TH: Oh, wow, thank you! The result was half from plan and, like many of my more popular pieces, half by mistake! This was originally intended to be a framed ornament . . . but, not as it turned out. The cookie was handcut, which I think was part of the problem. I just couldn't get the icing even on the top part, so I covered it with a big pink rose. Then, the frame was supposed to be a shabby chic white. But, I accidentally colored the fondant too dark, so it ended up looking like stone. I painted it to look more like a painted piece of ceramic, instead of shadowing to make it look realistic, so I could keep in line with the shabby chic vibe. I almost wanted it to look slightly messy.

Sometimes, I just love a simple, pretty iced cookie. But clearly, this wasn't the case for this one! I used royal icing, fondant, custom printed wafer paper, dragÉes and, of course, edible confetti.

MJ: So gorgeous! And finally, what is your can’t-live-without baking or decorating tool?

Handpainted Woman

TH: Your most simple question is the one that's hardest for me to answer!  Hmmm, my first thought is the Jnternet. But, as far as an actual "tool", I would say silicone molds. There are a surprising amount of tools available that I have not yet tried, but molds were the thing that brought my work to the next level, not only design-wise, but creatively as well. 

When I first used molds, they really opened up my eyes to more than just royal icing, which I had been getting bored with. It never occurred to me that maybe designing with royal icing just wasn't my thing. Don't get me wrong, royal icing is still a must-have for my designs, and I love seeing it in others' work and the amazing things they do with it, but I like to create with lots of different mediums and, often times, all at once. So, while I can improvise with bags, brushes, stencils, etc., it would be hard to replicate that immediate, detailed, and perfect design that I can get from a mold. Man, for all the floral work I like to do, if I had to make each little flower and petal out of rolled fondant . . . most of my work would not exist!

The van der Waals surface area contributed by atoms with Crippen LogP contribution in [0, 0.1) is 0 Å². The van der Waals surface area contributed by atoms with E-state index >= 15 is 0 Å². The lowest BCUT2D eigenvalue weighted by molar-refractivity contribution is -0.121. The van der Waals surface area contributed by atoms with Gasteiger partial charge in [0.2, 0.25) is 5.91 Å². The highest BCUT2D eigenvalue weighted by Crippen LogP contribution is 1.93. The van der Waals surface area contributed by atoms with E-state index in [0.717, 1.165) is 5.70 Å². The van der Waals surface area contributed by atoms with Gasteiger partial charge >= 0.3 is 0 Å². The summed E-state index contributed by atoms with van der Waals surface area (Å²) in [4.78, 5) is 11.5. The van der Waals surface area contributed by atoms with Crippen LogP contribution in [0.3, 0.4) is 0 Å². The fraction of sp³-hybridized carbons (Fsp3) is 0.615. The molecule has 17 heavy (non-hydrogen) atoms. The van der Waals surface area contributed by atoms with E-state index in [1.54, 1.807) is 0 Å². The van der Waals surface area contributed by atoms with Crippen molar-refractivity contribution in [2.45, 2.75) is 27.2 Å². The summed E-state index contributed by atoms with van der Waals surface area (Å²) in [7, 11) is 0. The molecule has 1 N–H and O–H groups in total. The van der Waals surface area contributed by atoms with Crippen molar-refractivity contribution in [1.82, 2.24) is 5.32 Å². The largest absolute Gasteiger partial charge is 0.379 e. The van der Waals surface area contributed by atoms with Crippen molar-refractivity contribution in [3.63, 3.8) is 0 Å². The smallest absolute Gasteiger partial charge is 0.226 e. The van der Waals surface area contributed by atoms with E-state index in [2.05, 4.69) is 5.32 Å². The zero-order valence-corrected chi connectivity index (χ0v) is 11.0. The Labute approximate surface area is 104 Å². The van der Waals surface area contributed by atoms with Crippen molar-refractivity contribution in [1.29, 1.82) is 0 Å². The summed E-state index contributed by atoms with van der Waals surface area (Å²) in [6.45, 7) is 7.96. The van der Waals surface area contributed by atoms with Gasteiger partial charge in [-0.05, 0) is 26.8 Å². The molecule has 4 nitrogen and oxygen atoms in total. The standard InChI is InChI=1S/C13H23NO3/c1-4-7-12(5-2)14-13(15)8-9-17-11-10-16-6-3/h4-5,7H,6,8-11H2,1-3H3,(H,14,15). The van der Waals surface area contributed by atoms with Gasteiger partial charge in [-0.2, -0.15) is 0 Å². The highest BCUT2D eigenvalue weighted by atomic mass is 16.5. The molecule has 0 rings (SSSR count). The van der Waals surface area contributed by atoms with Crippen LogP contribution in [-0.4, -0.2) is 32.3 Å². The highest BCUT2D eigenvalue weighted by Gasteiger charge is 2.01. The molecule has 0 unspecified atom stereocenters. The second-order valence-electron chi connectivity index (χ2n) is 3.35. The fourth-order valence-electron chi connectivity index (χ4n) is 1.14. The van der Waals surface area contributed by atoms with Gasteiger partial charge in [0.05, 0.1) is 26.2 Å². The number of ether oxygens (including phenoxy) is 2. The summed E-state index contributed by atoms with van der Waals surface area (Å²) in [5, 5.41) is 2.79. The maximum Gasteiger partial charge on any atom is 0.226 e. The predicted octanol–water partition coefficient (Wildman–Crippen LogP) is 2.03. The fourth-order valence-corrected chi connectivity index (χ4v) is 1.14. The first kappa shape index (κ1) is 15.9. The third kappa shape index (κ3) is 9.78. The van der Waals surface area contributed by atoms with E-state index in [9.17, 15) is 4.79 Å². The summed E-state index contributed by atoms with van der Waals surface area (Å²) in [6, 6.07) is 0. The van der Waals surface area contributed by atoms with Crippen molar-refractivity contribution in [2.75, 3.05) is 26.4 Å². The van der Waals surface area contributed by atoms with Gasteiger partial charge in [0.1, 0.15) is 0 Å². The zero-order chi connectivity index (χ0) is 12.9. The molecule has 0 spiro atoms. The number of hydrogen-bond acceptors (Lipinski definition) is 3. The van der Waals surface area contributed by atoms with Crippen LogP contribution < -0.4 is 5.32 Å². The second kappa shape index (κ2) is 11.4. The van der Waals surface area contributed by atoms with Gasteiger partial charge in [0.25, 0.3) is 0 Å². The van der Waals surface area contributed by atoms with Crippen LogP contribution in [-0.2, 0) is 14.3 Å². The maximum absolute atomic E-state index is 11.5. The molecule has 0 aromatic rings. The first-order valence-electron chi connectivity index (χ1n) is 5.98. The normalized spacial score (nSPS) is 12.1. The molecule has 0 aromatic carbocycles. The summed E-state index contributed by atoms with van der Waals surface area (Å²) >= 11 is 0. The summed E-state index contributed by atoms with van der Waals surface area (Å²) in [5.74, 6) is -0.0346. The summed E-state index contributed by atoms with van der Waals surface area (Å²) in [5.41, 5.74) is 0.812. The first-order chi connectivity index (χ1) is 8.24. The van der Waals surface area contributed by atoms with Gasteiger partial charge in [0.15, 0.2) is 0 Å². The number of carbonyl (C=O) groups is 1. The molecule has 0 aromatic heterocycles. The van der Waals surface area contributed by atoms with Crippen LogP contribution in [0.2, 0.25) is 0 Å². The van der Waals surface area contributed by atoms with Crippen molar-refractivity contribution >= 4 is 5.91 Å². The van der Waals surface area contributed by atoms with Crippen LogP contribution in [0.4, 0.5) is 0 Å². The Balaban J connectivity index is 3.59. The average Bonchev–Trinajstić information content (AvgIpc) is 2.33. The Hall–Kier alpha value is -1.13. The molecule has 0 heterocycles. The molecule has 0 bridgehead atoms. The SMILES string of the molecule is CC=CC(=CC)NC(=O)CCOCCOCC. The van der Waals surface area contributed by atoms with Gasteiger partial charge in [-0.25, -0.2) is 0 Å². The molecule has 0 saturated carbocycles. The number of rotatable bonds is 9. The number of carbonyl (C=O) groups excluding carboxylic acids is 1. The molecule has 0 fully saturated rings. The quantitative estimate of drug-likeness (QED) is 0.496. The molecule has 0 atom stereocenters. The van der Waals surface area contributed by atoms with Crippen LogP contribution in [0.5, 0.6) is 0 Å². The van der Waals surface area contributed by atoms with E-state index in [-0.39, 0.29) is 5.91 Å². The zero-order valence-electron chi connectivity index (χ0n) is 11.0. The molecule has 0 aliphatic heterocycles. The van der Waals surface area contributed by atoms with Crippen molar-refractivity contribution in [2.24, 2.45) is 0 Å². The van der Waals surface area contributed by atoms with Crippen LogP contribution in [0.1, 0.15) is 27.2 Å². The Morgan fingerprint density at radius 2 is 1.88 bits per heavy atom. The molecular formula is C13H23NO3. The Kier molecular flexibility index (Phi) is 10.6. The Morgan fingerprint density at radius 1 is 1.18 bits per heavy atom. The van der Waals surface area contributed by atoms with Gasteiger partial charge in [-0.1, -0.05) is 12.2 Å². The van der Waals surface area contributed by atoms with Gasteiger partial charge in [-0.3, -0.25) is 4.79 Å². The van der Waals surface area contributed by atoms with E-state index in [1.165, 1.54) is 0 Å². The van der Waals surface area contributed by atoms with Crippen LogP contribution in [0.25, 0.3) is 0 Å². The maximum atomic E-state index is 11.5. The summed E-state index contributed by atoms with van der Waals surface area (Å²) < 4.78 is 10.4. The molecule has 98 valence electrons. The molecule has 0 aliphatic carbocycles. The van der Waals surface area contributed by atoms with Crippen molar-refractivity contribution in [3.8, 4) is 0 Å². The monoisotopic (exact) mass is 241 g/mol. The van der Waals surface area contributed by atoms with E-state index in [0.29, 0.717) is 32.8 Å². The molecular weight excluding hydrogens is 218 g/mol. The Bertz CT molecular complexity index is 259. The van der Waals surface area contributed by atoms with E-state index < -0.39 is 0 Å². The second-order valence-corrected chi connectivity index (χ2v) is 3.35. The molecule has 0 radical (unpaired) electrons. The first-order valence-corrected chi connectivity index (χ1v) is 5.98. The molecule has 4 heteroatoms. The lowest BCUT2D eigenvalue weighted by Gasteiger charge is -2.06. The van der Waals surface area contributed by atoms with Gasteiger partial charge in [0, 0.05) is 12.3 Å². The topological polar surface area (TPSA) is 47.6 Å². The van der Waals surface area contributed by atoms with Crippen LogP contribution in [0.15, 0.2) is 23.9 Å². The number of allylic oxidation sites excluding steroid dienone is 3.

MJ: Thank you so much for our interview, Tammy! It was great fun to deconstruct a bit of your work and learn your techniques. Your stand-out style will have many inspired, I’m sure. Thank you for sharing your talents with us!

You can find more of Tammy's work on FacebookInstagramTwitter, Etsy, and her profile right here on Cookie Connection.

Photo and cookie credits: Tammy Holmes

Melissa Joy Lacasse has always had a passion for baking just about anything, but something clicked once she received a cookie decorating kit years ago. This pastime that started as holiday cookies for family and friends eventually turned into Melissa Joy Fanciful Cookies, a Facebook page, and most recently, the blog melissajoycookies.com. While Melissa enjoys the creative outlet that cookie decorating brings, she finds that sharing with others, whether via bakery box or virtually, is always the most rewarding part of her cookie journey. 

Photo credit: Melissa Lacasse

NoteHow DID You Do That? is a regular Cookie Connection blog feature, written by Melissa Lacasse, which reveals through in-depth interviews the inside scoop behind cookiers' unique designs and technique innovations. Its content expresses the views of the author and interviewee, and not necessarily those of this site, its owners, its administrators, or its employees. To catch up on all of Melissa's past posts, click here.

 

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I have been a long term fan of Tammy's stunning work, and this was a lovely insight to her creating edible art. I especially love how organic her layering and placements are - and we can all quote happy accidents or new techniques born out of serendipity!. Thank you both. Kat